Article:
As we head into another week of COVID-19 alert level 3 lockdown, many Aucklanders will be turning to relaxing kitchen pursuits to help pass the time - and keep us fed without having to head to the supermarket.
Last week Newshub published a guide on making your own sourdough starter, which hopefully has been fermenting away over the weekend.
If your starter is ready, it's time to put it to use and get the prize for all that hard work: a delicious loaf of crusty sourdough bread.
Along with banana bread, sourdough fast became a staple for many Kiwis during the first lockdown, so it's likely it will be of interest to many more this time around. Of course, if you want to enjoy delicious sourdough for lunch this week but can't face the baking process, many local Auckland bakeries are operating for takeaway during the level 3 lockdown including Daily Bread and Wild Wheat.
If you're keen to try your hand at baking it, this recipe from the Sourdough School in the UK is a great one as they are world leaders in sourdough making.
You'll find many different recipes online if you prefer, and as with so much baking, it's all about trial and error.
A traditionally French shaped sourdough boule. Allow yourself about four hours for the dough to be mixed, folded and shaped, ready to place in the coldest part of the fridge to prove overnight.
Note: If you are new to bread making, instead of shaping the dough and putting it into a banneton, you can grease a 1kg bread tin liberally with butter, let the dough rise in it overnight in the fridge and then bake as per the recipe instructions below.
- A large mixing bowl
- A round cane banneton (or a clean tea towel dusted with flour inside a colander)
- 2 clean tea towels
- A Dutch oven or La Cloche
- A large heatproof pan, a sharp knife or 'lame' to slash the dough with
- 300g water
- 100g sourdough leaven* (made with your starter)
- 100g of stoneground organic wholemeal flour
- 400g organic strong white flour
- 10g fine sea salt mixed with 15g of cold water
- 25g rice flour mixed with 25g of stone-ground white flour (for dusting your banneton)
- Semolina to dust the bottom of the baking surface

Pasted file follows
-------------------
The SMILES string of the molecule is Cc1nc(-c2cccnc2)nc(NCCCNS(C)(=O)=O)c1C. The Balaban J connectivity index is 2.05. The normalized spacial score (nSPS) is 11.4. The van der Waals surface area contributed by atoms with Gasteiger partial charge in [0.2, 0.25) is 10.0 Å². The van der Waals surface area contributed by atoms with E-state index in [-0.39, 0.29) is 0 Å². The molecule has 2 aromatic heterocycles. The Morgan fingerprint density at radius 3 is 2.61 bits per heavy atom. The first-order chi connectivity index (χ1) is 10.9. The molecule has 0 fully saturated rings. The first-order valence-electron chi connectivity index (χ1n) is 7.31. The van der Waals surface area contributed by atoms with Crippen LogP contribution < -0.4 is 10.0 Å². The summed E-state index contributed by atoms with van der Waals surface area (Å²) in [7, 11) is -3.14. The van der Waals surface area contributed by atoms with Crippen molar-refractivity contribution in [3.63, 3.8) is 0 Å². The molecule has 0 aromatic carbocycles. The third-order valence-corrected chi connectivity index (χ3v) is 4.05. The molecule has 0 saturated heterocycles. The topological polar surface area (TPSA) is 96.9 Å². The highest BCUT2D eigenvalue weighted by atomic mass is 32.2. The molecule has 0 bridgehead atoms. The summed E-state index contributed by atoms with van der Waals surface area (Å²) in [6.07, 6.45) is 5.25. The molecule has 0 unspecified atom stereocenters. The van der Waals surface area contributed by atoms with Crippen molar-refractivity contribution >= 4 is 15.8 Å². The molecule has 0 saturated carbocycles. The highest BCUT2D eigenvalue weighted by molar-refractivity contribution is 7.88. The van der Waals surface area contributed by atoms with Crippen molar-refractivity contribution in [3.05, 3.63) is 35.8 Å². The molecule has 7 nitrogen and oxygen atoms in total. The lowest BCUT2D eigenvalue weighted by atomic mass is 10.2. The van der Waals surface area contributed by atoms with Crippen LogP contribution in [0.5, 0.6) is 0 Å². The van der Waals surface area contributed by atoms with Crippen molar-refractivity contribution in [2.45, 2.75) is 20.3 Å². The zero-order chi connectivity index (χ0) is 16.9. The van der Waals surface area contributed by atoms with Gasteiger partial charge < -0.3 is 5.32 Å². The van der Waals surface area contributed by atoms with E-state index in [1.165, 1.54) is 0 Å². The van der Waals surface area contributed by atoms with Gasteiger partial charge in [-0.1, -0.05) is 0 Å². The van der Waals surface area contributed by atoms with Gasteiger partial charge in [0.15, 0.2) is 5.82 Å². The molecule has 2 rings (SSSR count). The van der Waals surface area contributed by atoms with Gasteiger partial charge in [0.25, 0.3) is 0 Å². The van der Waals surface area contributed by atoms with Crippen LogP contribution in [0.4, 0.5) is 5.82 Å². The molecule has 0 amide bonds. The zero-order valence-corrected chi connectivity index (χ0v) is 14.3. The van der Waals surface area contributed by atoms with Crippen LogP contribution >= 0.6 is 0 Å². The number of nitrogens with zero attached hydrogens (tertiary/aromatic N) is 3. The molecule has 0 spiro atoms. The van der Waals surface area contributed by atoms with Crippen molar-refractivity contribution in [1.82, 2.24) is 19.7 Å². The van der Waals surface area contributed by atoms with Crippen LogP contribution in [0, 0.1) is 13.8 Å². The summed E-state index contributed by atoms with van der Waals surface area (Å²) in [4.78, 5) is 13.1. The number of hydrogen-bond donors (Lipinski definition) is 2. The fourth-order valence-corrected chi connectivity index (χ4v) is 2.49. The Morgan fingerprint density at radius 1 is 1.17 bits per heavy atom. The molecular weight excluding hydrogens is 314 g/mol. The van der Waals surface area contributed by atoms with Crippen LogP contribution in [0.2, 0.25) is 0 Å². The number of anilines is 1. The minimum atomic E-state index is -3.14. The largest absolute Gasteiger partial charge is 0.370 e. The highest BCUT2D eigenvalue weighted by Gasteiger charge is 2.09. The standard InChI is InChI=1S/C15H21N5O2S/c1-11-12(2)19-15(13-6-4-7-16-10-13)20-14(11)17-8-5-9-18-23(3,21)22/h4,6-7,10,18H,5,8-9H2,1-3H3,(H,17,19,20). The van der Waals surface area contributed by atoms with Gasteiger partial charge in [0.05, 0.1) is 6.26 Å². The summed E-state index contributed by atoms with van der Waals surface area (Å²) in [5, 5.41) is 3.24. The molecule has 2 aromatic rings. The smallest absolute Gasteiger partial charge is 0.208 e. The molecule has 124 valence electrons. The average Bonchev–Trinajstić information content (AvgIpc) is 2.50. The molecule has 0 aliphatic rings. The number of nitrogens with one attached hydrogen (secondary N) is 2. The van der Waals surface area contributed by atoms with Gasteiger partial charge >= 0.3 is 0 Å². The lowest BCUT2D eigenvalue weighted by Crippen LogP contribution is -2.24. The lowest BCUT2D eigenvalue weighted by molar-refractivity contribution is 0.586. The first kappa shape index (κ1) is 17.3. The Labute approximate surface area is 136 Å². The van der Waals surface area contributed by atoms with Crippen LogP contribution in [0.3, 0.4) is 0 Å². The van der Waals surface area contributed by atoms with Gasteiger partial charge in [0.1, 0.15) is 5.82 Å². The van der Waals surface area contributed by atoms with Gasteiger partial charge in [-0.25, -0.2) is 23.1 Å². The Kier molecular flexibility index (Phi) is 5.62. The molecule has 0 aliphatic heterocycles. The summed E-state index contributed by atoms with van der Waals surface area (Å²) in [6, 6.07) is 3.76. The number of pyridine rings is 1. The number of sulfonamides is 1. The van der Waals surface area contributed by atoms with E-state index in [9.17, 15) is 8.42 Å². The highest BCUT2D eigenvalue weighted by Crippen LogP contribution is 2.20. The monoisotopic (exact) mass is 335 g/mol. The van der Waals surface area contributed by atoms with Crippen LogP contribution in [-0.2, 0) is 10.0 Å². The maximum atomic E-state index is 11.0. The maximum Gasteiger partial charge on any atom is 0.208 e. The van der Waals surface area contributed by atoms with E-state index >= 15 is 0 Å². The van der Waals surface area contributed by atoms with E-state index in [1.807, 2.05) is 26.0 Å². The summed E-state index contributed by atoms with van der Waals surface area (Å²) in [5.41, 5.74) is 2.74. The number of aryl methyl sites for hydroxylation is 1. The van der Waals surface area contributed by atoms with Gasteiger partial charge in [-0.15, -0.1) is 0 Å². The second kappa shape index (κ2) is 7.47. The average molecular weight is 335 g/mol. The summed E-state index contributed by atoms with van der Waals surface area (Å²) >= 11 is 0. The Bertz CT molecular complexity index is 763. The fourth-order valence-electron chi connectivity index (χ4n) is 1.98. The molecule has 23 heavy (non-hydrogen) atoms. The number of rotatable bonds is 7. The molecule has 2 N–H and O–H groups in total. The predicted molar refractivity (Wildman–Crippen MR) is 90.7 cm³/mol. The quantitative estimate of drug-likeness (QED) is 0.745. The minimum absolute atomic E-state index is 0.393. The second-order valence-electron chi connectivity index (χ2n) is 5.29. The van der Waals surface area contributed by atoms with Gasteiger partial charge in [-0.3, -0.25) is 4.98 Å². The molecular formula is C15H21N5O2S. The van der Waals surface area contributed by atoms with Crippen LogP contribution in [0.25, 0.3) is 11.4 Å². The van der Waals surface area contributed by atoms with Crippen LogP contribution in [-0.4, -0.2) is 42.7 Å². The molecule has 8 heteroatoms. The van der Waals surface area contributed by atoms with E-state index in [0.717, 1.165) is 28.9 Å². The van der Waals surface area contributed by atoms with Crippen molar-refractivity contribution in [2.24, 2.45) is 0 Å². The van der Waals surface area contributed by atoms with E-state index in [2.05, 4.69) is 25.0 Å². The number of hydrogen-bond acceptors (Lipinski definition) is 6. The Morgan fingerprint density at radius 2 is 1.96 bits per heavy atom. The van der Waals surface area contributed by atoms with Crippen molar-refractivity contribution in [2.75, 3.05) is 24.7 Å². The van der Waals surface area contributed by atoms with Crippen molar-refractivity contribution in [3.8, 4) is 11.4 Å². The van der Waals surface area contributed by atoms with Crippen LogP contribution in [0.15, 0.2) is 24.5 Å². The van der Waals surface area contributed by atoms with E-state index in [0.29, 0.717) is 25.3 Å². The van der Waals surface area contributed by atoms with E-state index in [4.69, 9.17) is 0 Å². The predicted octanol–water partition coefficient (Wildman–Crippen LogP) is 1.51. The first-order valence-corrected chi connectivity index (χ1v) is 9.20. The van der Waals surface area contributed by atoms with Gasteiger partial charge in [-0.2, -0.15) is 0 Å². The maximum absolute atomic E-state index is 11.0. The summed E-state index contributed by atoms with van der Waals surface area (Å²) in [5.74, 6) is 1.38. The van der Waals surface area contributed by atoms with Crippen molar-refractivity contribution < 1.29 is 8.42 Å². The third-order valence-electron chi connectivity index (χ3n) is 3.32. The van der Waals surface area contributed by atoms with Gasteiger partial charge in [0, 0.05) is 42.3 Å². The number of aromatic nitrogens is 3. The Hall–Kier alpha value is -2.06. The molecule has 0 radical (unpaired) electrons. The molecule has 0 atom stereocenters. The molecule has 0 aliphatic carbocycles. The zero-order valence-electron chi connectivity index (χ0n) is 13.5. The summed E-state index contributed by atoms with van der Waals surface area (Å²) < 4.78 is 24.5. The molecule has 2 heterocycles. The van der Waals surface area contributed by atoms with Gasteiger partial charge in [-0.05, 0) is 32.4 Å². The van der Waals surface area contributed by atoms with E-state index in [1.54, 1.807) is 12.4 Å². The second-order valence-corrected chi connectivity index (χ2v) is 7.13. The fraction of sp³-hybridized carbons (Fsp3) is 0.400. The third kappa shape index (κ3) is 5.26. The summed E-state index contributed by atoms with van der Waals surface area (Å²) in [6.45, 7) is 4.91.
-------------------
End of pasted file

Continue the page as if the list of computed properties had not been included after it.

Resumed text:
Begin in the late afternoon for best results
In a large bowl whisk your water and starter and mix well. Add all the flour and mix until all the ingredients come together into a large ball.
Cover with a clean damp cloth and let the dough rest on the side in the kitchen for between 30 minutes and two hours - this what bakers call Autolyse.
Add the salt mixed with the water and dimple your fingers into the dough to allow the salty water and salt to distribute evenly throughout the dough. Leave for 10 minutes.
Next, lift and fold your dough over, do a quarter turn of your bowl and repeat three more times. Repeat three times at 30-minute intervals with a final 15-minute rest at the end.
Shape the dough lightly into a ball then place into a round banneton dusted with flour (if you don't have a banneton then use a clean tea towel dusted with flour inside a colander). Dust the top with flour, then cover with a damp tea-towel
Leave your dough to one side until it is 50 percent bigger, then transfer to the fridge, and leave to prove there for 8 - 12 hours.
Bake the following morning
The next morning preheat your oven to 220°C for at least 30 minutes before you are ready to bake. Place your cloche or baking stone in the oven and a large pan of boiling water underneath (or use a Dutch oven). The hydration helps form a beautiful crust.
Once the oven is up to full heat, carefully remove the baking stone from the oven, taking care not to burn yourself dust with a fine layer of semolina, which stops the bread sticking, then put your dough onto the baking stone and slash the top with your blade. This decides where the bread will tear as it rises. Bake for an hour.
Turn the heat down to 180°C (and remove the lid if you are using a Dutch oven) and bake for another 10 -15 minutes. You need to choose just how dark you like your crust but I suggest that you bake until it is a dark brown - it tastes much better.